If the world is an oyster, Coos Bay is its clam.
The guy standing in front of Basin Tackle has a fleshy slab of clam meat in one hand and a wet knife in the other. He’s Rob, the owner, and he’s a wealth of information for visitors like us. My wife and I walk past him on our way to buy some shellfish licenses. An empty shell glistens on the asphalt at his feet.
“Some people use gloves when they’re digging for clams but I don’t,” he explains to a visitor who, judging by his shiny muck boots, is about to go clamming. “I like to feel the clam, get my fingers down around him and work him out,” we overhear him say. “Do it all with your shovel and you’ll just break the poor guy.”
Watch Rob demonstrate how to clean the clams once you’ve caught them:
My wife and I have come to Coos Bay on the southern Oregon coast to try our hands at clamming, too. We’ve been happily married for nearly a decade and yet we can count on a bivalve the number of real vacations we’ve taken together. Work, kids and an unruly yard:
Life and its flotsam now fill the calendar for months in advance. For us, the hardest part of a vacation has always been committing to take one, so when a friend offered to watch our kids we darted off to Coos Bay, just the two of us. We rolled over the moody Coast Mountains and along towering dunes. We passed a herd of elk and more and more seafood joints until the briny tang of Oregon’s largest bay filled the car.
Coos Bay, which is really three communities—Coos Bay, North Bend, and Charleston— has always stood out for its real-town feel. Fishermen with ropes for arms all knotted with muscle swig sweaty pints at places like the Portside while you can smell the freshly chopped wood chips from the mills down by The Mill Casino Hotel, a casino with the best rooms in town. There’s an Egyptian theater from 1925 with a grand balcony and an original Wurlitzer on South Broadway, where beer and movie nights bring out the crowds. People move about with the same what-me-worry flow as the easy rhythm of the tides.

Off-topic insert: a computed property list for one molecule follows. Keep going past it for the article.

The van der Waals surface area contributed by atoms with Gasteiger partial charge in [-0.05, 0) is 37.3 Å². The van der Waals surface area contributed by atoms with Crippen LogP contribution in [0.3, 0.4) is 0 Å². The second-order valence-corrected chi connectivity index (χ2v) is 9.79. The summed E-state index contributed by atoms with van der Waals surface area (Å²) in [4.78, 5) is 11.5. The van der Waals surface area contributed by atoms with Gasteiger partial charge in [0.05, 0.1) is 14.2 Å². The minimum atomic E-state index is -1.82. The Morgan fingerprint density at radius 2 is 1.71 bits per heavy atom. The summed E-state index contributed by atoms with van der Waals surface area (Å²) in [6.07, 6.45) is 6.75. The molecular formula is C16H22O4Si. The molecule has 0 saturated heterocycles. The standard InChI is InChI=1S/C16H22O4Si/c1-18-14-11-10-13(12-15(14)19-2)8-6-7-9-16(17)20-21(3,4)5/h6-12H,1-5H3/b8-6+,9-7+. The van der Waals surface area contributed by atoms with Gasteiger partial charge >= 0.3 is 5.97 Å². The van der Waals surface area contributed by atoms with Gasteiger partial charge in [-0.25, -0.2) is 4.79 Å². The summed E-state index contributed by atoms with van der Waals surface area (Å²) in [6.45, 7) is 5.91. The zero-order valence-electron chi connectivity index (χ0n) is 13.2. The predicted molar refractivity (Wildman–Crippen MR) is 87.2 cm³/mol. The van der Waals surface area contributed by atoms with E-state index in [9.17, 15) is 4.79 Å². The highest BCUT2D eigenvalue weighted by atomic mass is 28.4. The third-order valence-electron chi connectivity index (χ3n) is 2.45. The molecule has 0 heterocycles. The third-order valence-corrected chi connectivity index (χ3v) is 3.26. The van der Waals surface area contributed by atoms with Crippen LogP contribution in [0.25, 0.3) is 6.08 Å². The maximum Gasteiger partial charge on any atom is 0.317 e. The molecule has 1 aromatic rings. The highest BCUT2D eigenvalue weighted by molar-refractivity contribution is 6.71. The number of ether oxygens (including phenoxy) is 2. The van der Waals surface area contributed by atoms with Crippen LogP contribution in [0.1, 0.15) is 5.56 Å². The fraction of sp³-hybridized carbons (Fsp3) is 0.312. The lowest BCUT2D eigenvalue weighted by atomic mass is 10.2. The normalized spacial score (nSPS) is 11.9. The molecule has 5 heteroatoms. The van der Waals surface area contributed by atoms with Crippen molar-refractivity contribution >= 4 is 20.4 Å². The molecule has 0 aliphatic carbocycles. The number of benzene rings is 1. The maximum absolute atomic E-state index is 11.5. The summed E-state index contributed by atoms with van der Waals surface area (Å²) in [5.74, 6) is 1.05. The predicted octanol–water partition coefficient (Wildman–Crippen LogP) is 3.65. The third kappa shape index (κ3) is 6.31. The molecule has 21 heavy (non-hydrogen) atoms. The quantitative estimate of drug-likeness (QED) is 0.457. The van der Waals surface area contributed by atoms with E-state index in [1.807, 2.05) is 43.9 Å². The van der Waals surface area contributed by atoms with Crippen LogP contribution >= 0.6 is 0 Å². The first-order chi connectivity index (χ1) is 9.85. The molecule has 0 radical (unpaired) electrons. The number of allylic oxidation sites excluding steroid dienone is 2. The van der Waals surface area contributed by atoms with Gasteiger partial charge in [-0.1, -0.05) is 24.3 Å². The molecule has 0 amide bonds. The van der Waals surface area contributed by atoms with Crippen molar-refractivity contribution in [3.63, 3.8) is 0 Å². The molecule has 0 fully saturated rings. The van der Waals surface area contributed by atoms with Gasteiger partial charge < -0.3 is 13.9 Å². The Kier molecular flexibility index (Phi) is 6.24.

And that’s really why we’re here. If the world is an oyster, then Coos Bay is its clam and it all hinges on the tides. Catch Coos on a good “low-low” tide and the mud flats will extend for miles in every direction. There are public spots like Empire, Pigeon Point, and Point Adams where you can dig deep for gapers and rake up the littlenecks. There are cockles, purple varnish clams and softshells, too. No other place on the coast has so many options within such easy reach of the car.
We buy our licenses and go looking for butters, which are heaven on the half-shell with garlic on the grill. A local says she’ll show us how to clean them later at the public cleaning stations. We catch a negative tide near Charleston and stomp out into the muck. The sun is a nickel in the sky. Even the seagulls seem content.
My wife and I so often spend our days working hard, meeting deadlines and racing to meetings. Out here in the soft spaces borrowed from the sea we are at the mercy of something as big as and free as the moon. Together, clamming, we steal the moments left to us, when everything peels away and we simply enjoy each other’s company.
We find a cigar-shaped hole and dig, letting the smooth blade sigh through the sand. It lands on something firm maybe eight inches down. A clam? What kind! The excitement would seem silly if it didn’t buoy us both. We do this over and over, digging then falling to our hands and knees and clawing through the muck, hole after hole. Butter clams, a few softshells, and a cockle too: They all fall into the bucket like dirty doubloons. Gloves have nothing to do with what we feel, and that is the appeal of Coos Bay.
Learn all about Coos Bay and plan your next adventure!